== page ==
The researchers behind Today s Youth, Tomorrow s Drivers found that Canada s youth have a relatively positive view of the trucking industry, and are attracted by many of the benefits offered by industry careers, says Tamara Miller, Trucking HR Canada s director programs and services. This data can be used to refine messages which target youth. A related analysis of school-to-work programs can also be used to guide initiatives that will build bridges between the school system and careers in trucking.
Key recommendations in the report call for:
marketing materials and branding elements which specifically target youth.
identifying or creating entry-level career paths into driving occupations. Appropriate jobs for youth aged 19 to 25 must be made available, researchers concluded. Introduce them to driving occupations, and start to build their relevant skills as early as possible.
new industry-education partnerships. Schools with existing vocational programs already have an infrastructure in place, interested student populations, and experienced educators and liaison staff, researchers said.
using up-to-date National Occupational Standards, reviewing the opportunity for high-schools and colleges to develop national driving-related curriculum. One potential opportunity involves Ontario s Specialist High Skills Major Program.
Based on the findings, Trucking HR Canada is pursuing potential national initiatives that will effectively attract youth to careers in trucking.
While today s youth are concerned about the prospect of long periods away from home, long hours, working conditions and perceived safety risks in the trucking industry, they are interested in the promise of travel, independence, challenging work, and steady employment opportunities, researchers found. Educators admitted to being concerned about the extended time from home and perceived safety risks but they also recognized that the industry has an ongoing need for labour.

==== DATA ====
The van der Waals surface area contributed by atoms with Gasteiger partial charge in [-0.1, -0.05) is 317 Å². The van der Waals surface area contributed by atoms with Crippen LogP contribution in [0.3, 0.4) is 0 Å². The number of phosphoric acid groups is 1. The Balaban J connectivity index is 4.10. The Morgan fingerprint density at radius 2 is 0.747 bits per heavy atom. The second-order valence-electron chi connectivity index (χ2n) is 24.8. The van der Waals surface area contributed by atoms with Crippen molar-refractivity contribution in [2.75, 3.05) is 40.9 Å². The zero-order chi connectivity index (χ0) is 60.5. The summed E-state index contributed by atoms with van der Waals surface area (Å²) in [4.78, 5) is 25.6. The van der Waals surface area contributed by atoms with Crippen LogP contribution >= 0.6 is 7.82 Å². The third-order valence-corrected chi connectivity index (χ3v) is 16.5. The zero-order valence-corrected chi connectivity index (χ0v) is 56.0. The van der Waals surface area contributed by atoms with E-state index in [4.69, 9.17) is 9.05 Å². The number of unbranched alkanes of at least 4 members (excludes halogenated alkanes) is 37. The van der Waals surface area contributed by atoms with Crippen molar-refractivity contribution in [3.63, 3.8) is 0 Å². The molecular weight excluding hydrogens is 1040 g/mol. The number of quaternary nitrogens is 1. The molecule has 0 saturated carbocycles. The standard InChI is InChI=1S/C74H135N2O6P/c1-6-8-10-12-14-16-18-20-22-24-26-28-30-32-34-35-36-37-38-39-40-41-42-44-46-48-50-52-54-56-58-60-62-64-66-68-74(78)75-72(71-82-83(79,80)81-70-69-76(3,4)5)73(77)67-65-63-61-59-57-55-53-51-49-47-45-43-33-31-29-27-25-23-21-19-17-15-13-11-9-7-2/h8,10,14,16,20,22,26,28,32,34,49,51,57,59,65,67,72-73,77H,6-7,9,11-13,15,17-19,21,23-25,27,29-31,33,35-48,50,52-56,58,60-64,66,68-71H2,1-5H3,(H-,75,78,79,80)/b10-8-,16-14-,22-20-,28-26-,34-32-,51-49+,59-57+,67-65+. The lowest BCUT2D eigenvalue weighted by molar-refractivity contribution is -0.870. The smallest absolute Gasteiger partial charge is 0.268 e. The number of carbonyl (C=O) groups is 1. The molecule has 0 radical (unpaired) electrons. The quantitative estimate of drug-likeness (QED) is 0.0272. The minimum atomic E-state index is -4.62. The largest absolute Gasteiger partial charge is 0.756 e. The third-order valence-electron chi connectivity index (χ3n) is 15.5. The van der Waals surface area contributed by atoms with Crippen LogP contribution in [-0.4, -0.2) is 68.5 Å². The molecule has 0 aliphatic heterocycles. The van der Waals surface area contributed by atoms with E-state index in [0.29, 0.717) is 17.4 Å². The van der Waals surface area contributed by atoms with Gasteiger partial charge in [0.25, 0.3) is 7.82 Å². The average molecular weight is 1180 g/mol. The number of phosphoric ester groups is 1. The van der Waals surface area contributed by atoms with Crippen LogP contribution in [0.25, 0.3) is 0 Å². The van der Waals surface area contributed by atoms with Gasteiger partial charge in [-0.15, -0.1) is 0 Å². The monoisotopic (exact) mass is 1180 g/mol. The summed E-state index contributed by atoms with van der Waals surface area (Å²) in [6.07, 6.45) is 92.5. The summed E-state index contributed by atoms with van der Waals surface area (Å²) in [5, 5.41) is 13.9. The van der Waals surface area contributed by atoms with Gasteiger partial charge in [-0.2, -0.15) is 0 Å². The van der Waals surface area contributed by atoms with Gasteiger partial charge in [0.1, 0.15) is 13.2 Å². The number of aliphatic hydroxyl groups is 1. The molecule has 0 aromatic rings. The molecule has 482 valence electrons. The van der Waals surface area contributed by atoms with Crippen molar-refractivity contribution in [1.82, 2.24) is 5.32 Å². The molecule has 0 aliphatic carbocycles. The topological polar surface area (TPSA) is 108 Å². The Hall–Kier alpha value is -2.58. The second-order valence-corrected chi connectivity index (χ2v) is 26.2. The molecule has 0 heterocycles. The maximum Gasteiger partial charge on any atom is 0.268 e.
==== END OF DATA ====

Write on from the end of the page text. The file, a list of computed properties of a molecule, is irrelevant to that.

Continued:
There are barriers to overcome. Today s youth are less passionate about cars and driving than previous generations, and less likely to have their driver s licence. Many youth are expected to be relatively inexperienced drivers into their early 20s. Restrictions relating to the minimum driving age require entry-level careers that still appeal to the search for autonomy, independence, and challenging work for those between the ages of 19 and 25, researchers concluded.
Participating educators also cited concerns about low pay within the industry, adding support to a key recommendation by the Canadian Trucking Alliance s Blue Ribbon Task Force on the Driver Shortage in Trucking, which stated that the industry s compensation packages need to be competitive with or better than alternative employment options.
Meanwhile, Today s Youth, Tomorrow s Drivers offers case studies that explore already-successful school-to-work programs such as the Bramalea Secondary School Truck and Coach Program, Manitoba s Entry Level Professional Truck Driver Training Program, and SAIT Polytechnic s School of Transportation. Other studied programs serve industries as diverse as aerospace and construction.